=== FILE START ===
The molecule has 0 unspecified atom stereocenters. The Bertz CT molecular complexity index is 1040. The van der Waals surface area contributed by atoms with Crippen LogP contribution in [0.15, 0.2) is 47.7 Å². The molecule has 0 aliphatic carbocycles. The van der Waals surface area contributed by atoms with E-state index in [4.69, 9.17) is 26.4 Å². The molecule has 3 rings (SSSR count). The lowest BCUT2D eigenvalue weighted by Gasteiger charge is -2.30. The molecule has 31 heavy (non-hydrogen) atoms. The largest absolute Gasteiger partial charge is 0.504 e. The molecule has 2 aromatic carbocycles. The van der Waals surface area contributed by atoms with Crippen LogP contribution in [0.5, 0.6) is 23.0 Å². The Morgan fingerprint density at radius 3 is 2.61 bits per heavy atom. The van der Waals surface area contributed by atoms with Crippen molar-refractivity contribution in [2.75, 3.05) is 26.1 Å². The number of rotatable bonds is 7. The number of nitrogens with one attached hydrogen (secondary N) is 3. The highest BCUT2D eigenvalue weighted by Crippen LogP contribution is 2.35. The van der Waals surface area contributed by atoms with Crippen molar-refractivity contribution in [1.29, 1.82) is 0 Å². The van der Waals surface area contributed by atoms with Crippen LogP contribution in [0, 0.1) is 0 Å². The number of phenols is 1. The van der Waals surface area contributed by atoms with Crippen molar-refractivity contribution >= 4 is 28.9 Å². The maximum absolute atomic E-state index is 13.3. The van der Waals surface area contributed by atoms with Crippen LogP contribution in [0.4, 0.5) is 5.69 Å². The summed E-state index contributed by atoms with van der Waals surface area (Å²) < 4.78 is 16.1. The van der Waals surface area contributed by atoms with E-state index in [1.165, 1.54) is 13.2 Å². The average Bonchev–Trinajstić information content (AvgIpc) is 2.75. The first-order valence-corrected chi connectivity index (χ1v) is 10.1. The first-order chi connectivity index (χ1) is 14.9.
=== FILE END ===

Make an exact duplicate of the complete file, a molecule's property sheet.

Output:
The molecule has 0 unspecified atom stereocenters. The Bertz CT molecular complexity index is 1040. The van der Waals surface area contributed by atoms with Crippen LogP contribution in [0.15, 0.2) is 47.7 Å². The molecule has 0 aliphatic carbocycles. The van der Waals surface area contributed by atoms with E-state index in [4.69, 9.17) is 26.4 Å². The molecule has 3 rings (SSSR count). The lowest BCUT2D eigenvalue weighted by Gasteiger charge is -2.30. The molecule has 31 heavy (non-hydrogen) atoms. The largest absolute Gasteiger partial charge is 0.504 e. The molecule has 2 aromatic carbocycles. The van der Waals surface area contributed by atoms with Crippen LogP contribution in [0.5, 0.6) is 23.0 Å². The Morgan fingerprint density at radius 3 is 2.61 bits per heavy atom. The van der Waals surface area contributed by atoms with Crippen molar-refractivity contribution in [2.75, 3.05) is 26.1 Å². The number of rotatable bonds is 7. The number of nitrogens with one attached hydrogen (secondary N) is 3. The highest BCUT2D eigenvalue weighted by Crippen LogP contribution is 2.35. The van der Waals surface area contributed by atoms with Crippen molar-refractivity contribution in [1.29, 1.82) is 0 Å². The van der Waals surface area contributed by atoms with Crippen LogP contribution in [0, 0.1) is 0 Å². The number of phenols is 1. The van der Waals surface area contributed by atoms with Crippen molar-refractivity contribution >= 4 is 28.9 Å². The maximum absolute atomic E-state index is 13.3. The van der Waals surface area contributed by atoms with Crippen LogP contribution in [0.4, 0.5) is 5.69 Å². The summed E-state index contributed by atoms with van der Waals surface area (Å²) < 4.78 is 16.1. The van der Waals surface area contributed by atoms with E-state index in [1.165, 1.54) is 13.2 Å². The average Bonchev–Trinajstić information content (AvgIpc) is 2.75. The first-order valence-corrected chi connectivity index (χ1v) is 10.1. The first-order chi connectivity index (χ1) is 14.9.